Over the course of this week’s Asia Clean Energy Forum, hosted virtually by the Asian Development Bank, we have been alarmed by the absolute absence of space available to take into account the perspectives of peoples’ organizations representing the very communities and workers across the region whose livelihoods are at stake when ‘green’ energy infrastructure investments move forward.
ADB’s Energy Portfolio: Yet to be Overhauled?
We appreciate ADB President Masatsugu Asakawa’s assertion that an “overhaul of the energy sector” is needed, and ADB Energy Sector Group Chief Priyantha Wijayatunga’s acknowledgement that Paris alignment of financing means making all efforts to keep global heating below 1.5C. However, the fact remains that the ADB introduced a new Energy Policy in October last year which – despite ruling out investments in coal and coal-related infrastructure – still explicitly enables financing for the build up of carbon-intensive oil and gas dependent infrastructure, including LNG terminals, toxic waste-to-energy (WTE) incineration, the development of new hydropower projects, and vastly expensive fossil fuel dependent carbon capture ventures. We note that according to the ADB website, the Bank appears to be considering financing for the 280MW Nenskra Hydropower Project in Georgia, the Turkmenistan-Afghanistan-Pakistan-India (TAPI) Gas Pipeline Project, the Rokia 120MW Combined Gas Cycle Project in India, and a carbon capture scheme in collaboration with the Indian Oil Corporation, along with investments in companies with fossil fuel heavy portfolios via financial intermediary facilities. All of these projects, along with large-scale wind and solar schemes, such as the 500MW Zarafshan Wind Power Project in Uzbekistan, raise serious concerns among local, regional and international civil society groups.
Beyond project financing, we also remain concerned about the impacts of ADB’s technical assistance to local and national governments – intended to spur on policy reforms and infrastructure developments – including potentially dire violations of human rights and ecological integrity. Examples include:
ADB’s recently completed technical assistance for Sri Lanka providing advice on the build-out of infrastructure needed for a new liquified natural gas (LNG) facility – despite the reality that the current energy and socio-economic crises are specifically connected to heavy reliance on imported and highly volatile sources of fossil fuel energy sources, and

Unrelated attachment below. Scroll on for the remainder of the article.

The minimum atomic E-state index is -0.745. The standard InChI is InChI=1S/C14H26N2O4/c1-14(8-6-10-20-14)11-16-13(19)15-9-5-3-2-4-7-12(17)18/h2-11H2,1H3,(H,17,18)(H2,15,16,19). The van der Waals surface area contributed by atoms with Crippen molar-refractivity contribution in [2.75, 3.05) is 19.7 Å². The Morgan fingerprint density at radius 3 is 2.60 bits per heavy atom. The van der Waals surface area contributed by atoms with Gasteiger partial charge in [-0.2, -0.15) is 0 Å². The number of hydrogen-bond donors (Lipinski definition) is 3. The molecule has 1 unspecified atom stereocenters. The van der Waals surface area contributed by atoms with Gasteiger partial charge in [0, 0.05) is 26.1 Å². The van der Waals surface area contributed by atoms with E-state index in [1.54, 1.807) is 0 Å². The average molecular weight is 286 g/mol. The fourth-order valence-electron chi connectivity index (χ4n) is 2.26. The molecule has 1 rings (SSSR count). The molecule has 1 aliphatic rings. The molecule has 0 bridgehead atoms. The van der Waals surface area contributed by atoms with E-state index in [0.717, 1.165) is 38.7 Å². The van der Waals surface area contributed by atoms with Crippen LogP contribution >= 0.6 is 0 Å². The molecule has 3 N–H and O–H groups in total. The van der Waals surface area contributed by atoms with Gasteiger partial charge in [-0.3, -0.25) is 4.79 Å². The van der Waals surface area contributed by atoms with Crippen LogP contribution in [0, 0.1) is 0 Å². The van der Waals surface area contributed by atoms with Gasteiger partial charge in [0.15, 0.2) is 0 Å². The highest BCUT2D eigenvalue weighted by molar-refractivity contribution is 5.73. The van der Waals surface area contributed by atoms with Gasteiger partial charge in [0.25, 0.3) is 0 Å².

ADB’s technical assistance for project preparation of a waste-to-energy facility in Cebu, Philippines – that has contributed to undermining national legal frameworks on solid waste management, clean air, and renewable energy as well as international commitments.
Accordingly, it remains an open question as to how the ADB will proceed in overhauling its own implementation of policies, projects as well as technical assistance in the direction of a clean energy transition. Whether they will commit to a rights-based framework that upholds climate science as per recommendations of the Intergovernmental Panel on Climate Change for limiting global warming to 1.5C and avoids exacerbating borrowing country’s levels of indebtedness is yet to be seen.
ACEF 2022: Private Sector Promotion of Plans Backed by the Fossil Fuel Lobby
We have seen how this year’s focus at the Asian Clean Energy Forum on “Innovative and Integrated Solutions For a Low-Carbon And Resilient Future” has meant that private sector proponents have had the floor to promote infrastructure build-out for risky, speculative and resource-intensive technologies in the name of “Net Zero” pathways, prolonging the shift away from reliance on carbon-intensive systems, such as via carbon capture and storage for oil and gas as well as WTE operations, along with large-scale green/blended hydrogen production and transport ventures. We remain highly cognizant that key actors behind such a push for a ‘hydrogen society’ and for the expansion of carbon capture schemes are oil and gas companies, as by design, they are the ones who will reap the profit of prolonged reliance on fossil fuels. In this regard, we reiterate our collective assertion to the ADB that the surest way to tackle economic, climate and energy injustice, and to support a rights-based pathway that aims to avoid overshooting 1.5C, would be to pivot entirely away from systems that are carbon and resource intensive as well as heavy greenhouse gas emitters.